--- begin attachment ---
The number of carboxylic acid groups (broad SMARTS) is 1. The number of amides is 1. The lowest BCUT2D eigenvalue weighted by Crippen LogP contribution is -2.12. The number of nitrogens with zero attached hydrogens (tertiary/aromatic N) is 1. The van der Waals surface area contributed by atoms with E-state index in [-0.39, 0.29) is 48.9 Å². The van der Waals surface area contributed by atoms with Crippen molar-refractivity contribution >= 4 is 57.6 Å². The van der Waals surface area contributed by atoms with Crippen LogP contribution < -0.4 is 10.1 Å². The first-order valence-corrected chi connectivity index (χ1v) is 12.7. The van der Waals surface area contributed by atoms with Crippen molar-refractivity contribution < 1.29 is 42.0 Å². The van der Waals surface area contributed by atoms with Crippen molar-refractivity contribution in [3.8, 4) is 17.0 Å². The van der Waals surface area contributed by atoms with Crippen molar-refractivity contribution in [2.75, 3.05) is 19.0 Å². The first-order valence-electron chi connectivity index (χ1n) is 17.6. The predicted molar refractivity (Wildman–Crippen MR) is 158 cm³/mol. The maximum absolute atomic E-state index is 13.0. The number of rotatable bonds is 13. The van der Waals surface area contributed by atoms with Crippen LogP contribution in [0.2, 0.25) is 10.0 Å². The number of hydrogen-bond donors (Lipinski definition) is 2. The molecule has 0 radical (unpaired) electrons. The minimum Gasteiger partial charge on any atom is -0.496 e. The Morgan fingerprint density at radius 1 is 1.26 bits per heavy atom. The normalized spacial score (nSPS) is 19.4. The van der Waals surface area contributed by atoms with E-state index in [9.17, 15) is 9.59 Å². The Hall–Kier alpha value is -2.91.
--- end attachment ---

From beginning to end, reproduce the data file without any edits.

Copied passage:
The number of carboxylic acid groups (broad SMARTS) is 1. The number of amides is 1. The lowest BCUT2D eigenvalue weighted by Crippen LogP contribution is -2.12. The number of nitrogens with zero attached hydrogens (tertiary/aromatic N) is 1. The van der Waals surface area contributed by atoms with E-state index in [-0.39, 0.29) is 48.9 Å². The van der Waals surface area contributed by atoms with Crippen molar-refractivity contribution >= 4 is 57.6 Å². The van der Waals surface area contributed by atoms with Crippen LogP contribution < -0.4 is 10.1 Å². The first-order valence-corrected chi connectivity index (χ1v) is 12.7. The van der Waals surface area contributed by atoms with Crippen molar-refractivity contribution < 1.29 is 42.0 Å². The van der Waals surface area contributed by atoms with Crippen molar-refractivity contribution in [3.8, 4) is 17.0 Å². The van der Waals surface area contributed by atoms with Crippen molar-refractivity contribution in [2.75, 3.05) is 19.0 Å². The first-order valence-electron chi connectivity index (χ1n) is 17.6. The predicted molar refractivity (Wildman–Crippen MR) is 158 cm³/mol. The maximum absolute atomic E-state index is 13.0. The number of rotatable bonds is 13. The van der Waals surface area contributed by atoms with Crippen LogP contribution in [0.2, 0.25) is 10.0 Å². The number of hydrogen-bond donors (Lipinski definition) is 2. The molecule has 0 radical (unpaired) electrons. The minimum Gasteiger partial charge on any atom is -0.496 e. The Morgan fingerprint density at radius 1 is 1.26 bits per heavy atom. The normalized spacial score (nSPS) is 19.4. The van der Waals surface area contributed by atoms with E-state index in [9.17, 15) is 9.59 Å². The Hall–Kier alpha value is -2.91.